Thursday, October 30, 2008

down ticket

Who are you voting for? And I don't mean for President of the United States. For those of you who, like myself, are not able to vote early and/or who have not voted yet - what other choices will you have to make on your ballot? I took a look at the sample ballot for my voting ward, so that I would know ahead of time. Since every other local election has been relatively quiet in comparison to the Presidential election, I honestly did not know what else might be asked of me as a voter in the booth. Turns out that where I live, "down [the voting] ticket" there are at least two state-wide positions, four referendum questions, and some state general assembly positions that I'm going to have to weigh in on. I'd hate to go in there and just pick people at random, like I used to do when I first started voting and I didn't think about down ticket races until they were literally staring me in the face.

I put some research into my presidential pick. It wouldn't make sense to not put the same amount of effort into the other races and issues! Especially since - no offense to the future President - the next President will probably have less impact on my daily life and weekly paycheck than the locally elected officials that most people put little effort into choosing or monitoring. Every four years, I pay lots of attention to the presidential race. But I'm a little more mature now. I'm paying taxes. I'm going to be starting a family. There is too much at stake for me to fail to pay attention to what's going on with my state assembly and local officials, not just Congress and the President. The next president will not be able to put his hands directly on my local issues! To the extent the next president will change anything in my life, it will happen over time, after filtering down through the various levels of government. Meanwhile, decisions about finance, safety, education, even the water I drink, will be made right here where I live and in my state capital. It would just be stupid to pull the lever for a president and leave the booth thinking I've done my job as a voter.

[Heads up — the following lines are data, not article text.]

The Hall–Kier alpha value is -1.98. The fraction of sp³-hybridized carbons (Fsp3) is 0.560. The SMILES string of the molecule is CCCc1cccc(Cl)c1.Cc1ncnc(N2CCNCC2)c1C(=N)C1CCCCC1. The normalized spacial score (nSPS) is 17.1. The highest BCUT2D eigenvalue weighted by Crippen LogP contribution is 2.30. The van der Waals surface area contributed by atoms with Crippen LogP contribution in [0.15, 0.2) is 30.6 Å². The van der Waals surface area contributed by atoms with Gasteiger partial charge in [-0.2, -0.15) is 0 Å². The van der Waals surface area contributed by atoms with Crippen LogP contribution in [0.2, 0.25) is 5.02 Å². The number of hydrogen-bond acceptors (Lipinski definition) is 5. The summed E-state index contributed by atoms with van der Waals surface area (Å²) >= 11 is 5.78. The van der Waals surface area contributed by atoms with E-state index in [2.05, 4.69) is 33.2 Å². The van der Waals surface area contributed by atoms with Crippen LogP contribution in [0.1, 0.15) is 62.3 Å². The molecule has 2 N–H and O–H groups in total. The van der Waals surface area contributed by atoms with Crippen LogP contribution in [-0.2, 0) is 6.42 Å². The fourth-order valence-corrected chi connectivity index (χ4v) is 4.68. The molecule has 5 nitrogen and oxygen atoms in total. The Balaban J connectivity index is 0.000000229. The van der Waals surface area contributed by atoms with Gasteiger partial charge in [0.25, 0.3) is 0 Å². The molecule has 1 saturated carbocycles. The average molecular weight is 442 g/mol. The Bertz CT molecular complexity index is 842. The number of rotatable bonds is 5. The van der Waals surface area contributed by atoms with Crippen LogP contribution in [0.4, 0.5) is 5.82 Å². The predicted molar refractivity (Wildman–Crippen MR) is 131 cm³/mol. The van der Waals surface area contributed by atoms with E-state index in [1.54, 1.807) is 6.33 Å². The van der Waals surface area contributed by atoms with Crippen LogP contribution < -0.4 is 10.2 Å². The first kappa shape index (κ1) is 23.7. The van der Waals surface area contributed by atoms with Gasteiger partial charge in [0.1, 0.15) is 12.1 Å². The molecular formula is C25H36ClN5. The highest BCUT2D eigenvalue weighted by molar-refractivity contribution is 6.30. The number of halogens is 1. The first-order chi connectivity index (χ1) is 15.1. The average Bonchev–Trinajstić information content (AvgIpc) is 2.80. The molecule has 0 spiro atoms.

If I am going to properly pay homage to the role and rights of the citizenship my ancestors fought so hard to give me, not only do I have to exercise my voting privileges, I must also take them seriously and follow through. I traced my family tree and found ancestors who could not read, and who were probably prohibited from voting and having a say in Chesterfield County, Virginia during Jim Crow. They couldn't say their peace. But I can. I have a say!

So, as I've done for the last few elections, I went online and found out who was running down ticket. I checked them out by reading a bunch of different things that matter to me, like experience, records, and platforms, and then I made my best educated guess on which candidates would be best for the positions. (Actually, I'm still deciding on one of them - it's a tough decision, and I'm glad I still have a few days to mull it over). Then I checked out the referendum questions and figured out my yesses and noes. I feel so much better and more responsible now. And if the ultimate winners - up or down ticket - ultimately screw up, I'm coming back to vote them out.

Wednesday, October 29, 2008

Wednesday, October 22, 2008


Lately I've just been exercising my faith muscles. There's a lot going on with me lately. You can't worry about every damn thing. Sometimes you need to just recognize that you do what you can, and what you can't do... you'll deal with, like you've dealt with everything else you couldn't control. Faith is an excellent tool for that.